A Federal Court down in Florida has blocked the Scott Voldemort law that requires anyone getting welfare must pass a drug test…
A federal judge temporarily blocked Florida’s new law that requires welfare applicants to pass a drug test before receiving benefits on Monday, saying it may violate the Constitution’s ban on unreasonable searches and seizures.
Judge Mary Scriven ruled in response to a lawsuit filed on behalf of a 35-year-old Navy veteran and single father who sought the benefits while finishing his college degree, but refused to take the test. The judge said there was a good chance plaintiff Luis Lebron would succeed in his challenge to the law based on the Fourth Amendment, which protects individuals from being unfairly searched.
The drug test can reveal a host of private medical facts about the individual, Scriven wrote, adding that she found it “troubling” that the drug tests are not kept confidential like medical records. The results can also be shared with law enforcement officers and a drug abuse hotline.
“This potential interception of positive drug tests by law enforcement implicates a `far more substantial’ invasion of privacy than in ordinary civil drug testing cases,” said Scriven, who was appointed by President George W. Bush.
The judge also said Florida didn’t show that the drug testing program meets criteria for exceptions to the Fourth Amendment.
The injunction will stay in place until the judge can hold a full hearing on the matter. She didn’t say when that hearing will be scheduled.
Well, that is a relief…at least for now.
Nearly 1,600 applicants have refused to take the test since testing began in mid-July, but they aren’t required to say why. Thirty-two applicants failed the test and more than 7,000 have passed, according to the Department of Children and Families. The majority of positives were for marijuana.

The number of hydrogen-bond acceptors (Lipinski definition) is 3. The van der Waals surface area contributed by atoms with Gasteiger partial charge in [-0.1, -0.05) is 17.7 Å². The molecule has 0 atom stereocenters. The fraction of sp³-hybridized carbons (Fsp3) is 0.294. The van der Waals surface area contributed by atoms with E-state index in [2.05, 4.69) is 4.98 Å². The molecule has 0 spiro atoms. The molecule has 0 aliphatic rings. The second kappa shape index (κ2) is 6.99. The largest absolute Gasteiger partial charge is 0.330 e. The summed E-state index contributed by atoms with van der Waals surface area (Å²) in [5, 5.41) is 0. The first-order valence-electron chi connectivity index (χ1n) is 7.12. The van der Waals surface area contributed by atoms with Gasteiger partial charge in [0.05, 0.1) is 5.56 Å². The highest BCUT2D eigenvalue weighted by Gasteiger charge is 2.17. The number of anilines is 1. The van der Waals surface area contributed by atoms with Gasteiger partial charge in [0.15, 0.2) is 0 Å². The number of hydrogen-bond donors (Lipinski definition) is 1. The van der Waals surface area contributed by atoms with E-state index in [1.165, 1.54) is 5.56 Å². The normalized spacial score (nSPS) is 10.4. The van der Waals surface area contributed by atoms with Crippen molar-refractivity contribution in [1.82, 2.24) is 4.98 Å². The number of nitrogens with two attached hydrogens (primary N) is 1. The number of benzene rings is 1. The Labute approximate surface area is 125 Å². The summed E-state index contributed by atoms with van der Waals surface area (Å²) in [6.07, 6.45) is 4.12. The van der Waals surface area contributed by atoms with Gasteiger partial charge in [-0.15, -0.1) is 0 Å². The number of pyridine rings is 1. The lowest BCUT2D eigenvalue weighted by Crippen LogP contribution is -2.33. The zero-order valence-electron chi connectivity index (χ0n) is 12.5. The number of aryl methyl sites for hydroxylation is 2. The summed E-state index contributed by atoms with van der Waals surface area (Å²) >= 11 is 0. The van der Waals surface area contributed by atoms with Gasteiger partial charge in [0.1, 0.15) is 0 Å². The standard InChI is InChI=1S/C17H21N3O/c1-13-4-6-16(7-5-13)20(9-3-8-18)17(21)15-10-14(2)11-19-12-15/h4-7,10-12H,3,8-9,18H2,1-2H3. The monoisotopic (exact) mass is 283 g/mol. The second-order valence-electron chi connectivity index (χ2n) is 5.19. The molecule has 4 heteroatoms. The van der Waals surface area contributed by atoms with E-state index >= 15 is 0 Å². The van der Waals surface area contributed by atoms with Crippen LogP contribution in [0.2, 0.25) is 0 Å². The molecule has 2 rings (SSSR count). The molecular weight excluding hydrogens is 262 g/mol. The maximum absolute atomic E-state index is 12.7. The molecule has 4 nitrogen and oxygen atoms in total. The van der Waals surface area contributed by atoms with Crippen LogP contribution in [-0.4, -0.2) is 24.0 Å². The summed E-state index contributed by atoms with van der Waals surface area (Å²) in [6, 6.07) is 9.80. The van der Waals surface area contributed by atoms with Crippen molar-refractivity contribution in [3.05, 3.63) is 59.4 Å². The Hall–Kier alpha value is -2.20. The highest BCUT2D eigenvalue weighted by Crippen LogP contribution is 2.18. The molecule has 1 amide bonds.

The CDC has come out with a recommendation for boys…to get the HPV vaccine. I can’t wait to see what Michele Bachmann will say about this: CDC committee recommends boys receive HPV vaccine
A federal government advisory committee voted Tuesday to recommend that boys and young men, from ages 11 to 21, be vaccinated against the human papilloma virus, commonly referred to as HPV.
A twelve member panel voted to recommend the vaccine for boys between 11 and 12, only one member abstained from voting. The CDC believes that is the best age for the vaccine to be given for both boys and girls.
In the deepest part of the Atlantic Ocean, there has been a big discovery…Giant amoebas! Yeah, huge single cell creatures…Strange Life Found in Deepest Ocean
Scientists plumbing the depths of the Mariana Trench — the deepest part of the ocean on the planet — have identified gigantic amoebas lurking miles and miles beneath the waters.
The creatures are called xenophyophores, and scientists from the Scripps Institute of Oceanography at UC San Diego spotted them in the cold, crushing depths 6.6 miles beneath the white caps.
“They are fascinating giants that are highly adapted to extreme conditions but at the same time are very fragile and poorly studied,” said Lisa Levin, a deep-sea biologist and director of the Scripps Center for Marine Biodiversity and Conservation.
It is like some sort of Jules Vern tale about another world…where everything is abnormally large…and monster size.
Oh, too bad there are so many reality shows on television now a days, maybe some sort of sitcom can be developed tying that storyline in with a new show coming out about the White House. NBC orders White House sitcom pilot from former Obama speechwriter A show called 1600 Penn that’s about a dysfunctional Presidential First Family. I suggest taking that idea, and adding some form of radioactive exposure that makes the First Family, and their dog, into abnormally large mutants. Yeah, I see an Emmy winner for sure!
Lastly, there is a new must have item if you enjoy sushi. Sushi Plate Detects Radioactivity in Seafood
It sounds like a spoof, but this appears to be for reals: The Fukushima Plate—a sushi platter that comes with a built-in radiation detector:
The plate’s designer, Nils Ferber, explains how it works: Before using the plate, you set the level of radiation you’re comfortable with. If the plate isn’t glowing, your food has no detectable radiation. One glowing ring indicates a low level of radiation; two rings signals “significantly increased levels” of radiation. The dreaded red ring “tells you that the measured dose of radiation is beyond the limiting value you set before.”
Too bad there isn’t a plate for politicians to stand on that warns voters if the candidate is “toxic.”